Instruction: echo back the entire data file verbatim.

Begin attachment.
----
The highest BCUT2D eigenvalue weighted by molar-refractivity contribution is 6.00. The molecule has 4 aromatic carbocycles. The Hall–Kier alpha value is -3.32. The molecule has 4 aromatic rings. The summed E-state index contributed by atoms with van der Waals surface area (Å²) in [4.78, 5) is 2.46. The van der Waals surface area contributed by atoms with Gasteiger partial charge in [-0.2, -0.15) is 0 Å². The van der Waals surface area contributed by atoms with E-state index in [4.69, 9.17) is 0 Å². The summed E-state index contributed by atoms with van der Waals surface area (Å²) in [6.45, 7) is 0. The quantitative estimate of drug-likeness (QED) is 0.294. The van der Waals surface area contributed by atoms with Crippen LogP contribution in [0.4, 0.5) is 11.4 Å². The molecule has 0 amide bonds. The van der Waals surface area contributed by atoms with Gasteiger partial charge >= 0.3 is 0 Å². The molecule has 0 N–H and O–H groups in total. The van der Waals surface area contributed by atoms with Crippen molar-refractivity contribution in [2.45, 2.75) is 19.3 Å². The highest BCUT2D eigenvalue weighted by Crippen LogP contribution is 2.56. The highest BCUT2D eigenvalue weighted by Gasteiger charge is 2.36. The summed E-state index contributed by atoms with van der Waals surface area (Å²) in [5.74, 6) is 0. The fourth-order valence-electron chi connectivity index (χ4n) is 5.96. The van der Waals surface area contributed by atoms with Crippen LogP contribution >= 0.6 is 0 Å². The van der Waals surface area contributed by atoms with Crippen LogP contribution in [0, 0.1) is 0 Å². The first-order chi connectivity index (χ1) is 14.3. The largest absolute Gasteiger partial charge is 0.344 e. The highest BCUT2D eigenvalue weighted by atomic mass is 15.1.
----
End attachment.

The highest BCUT2D eigenvalue weighted by molar-refractivity contribution is 6.00. The molecule has 4 aromatic carbocycles. The Hall–Kier alpha value is -3.32. The molecule has 4 aromatic rings. The summed E-state index contributed by atoms with van der Waals surface area (Å²) in [4.78, 5) is 2.46. The van der Waals surface area contributed by atoms with Gasteiger partial charge in [-0.2, -0.15) is 0 Å². The van der Waals surface area contributed by atoms with E-state index in [4.69, 9.17) is 0 Å². The summed E-state index contributed by atoms with van der Waals surface area (Å²) in [6.45, 7) is 0. The quantitative estimate of drug-likeness (QED) is 0.294. The van der Waals surface area contributed by atoms with Crippen LogP contribution in [0.4, 0.5) is 11.4 Å². The molecule has 0 amide bonds. The van der Waals surface area contributed by atoms with Gasteiger partial charge >= 0.3 is 0 Å². The molecule has 0 N–H and O–H groups in total. The van der Waals surface area contributed by atoms with Crippen molar-refractivity contribution in [2.45, 2.75) is 19.3 Å². The highest BCUT2D eigenvalue weighted by Crippen LogP contribution is 2.56. The highest BCUT2D eigenvalue weighted by Gasteiger charge is 2.36. The summed E-state index contributed by atoms with van der Waals surface area (Å²) in [5.74, 6) is 0. The fourth-order valence-electron chi connectivity index (χ4n) is 5.96. The van der Waals surface area contributed by atoms with Crippen LogP contribution >= 0.6 is 0 Å². The van der Waals surface area contributed by atoms with Crippen LogP contribution in [0, 0.1) is 0 Å². The first-order chi connectivity index (χ1) is 14.3. The largest absolute Gasteiger partial charge is 0.344 e. The highest BCUT2D eigenvalue weighted by atomic mass is 15.1.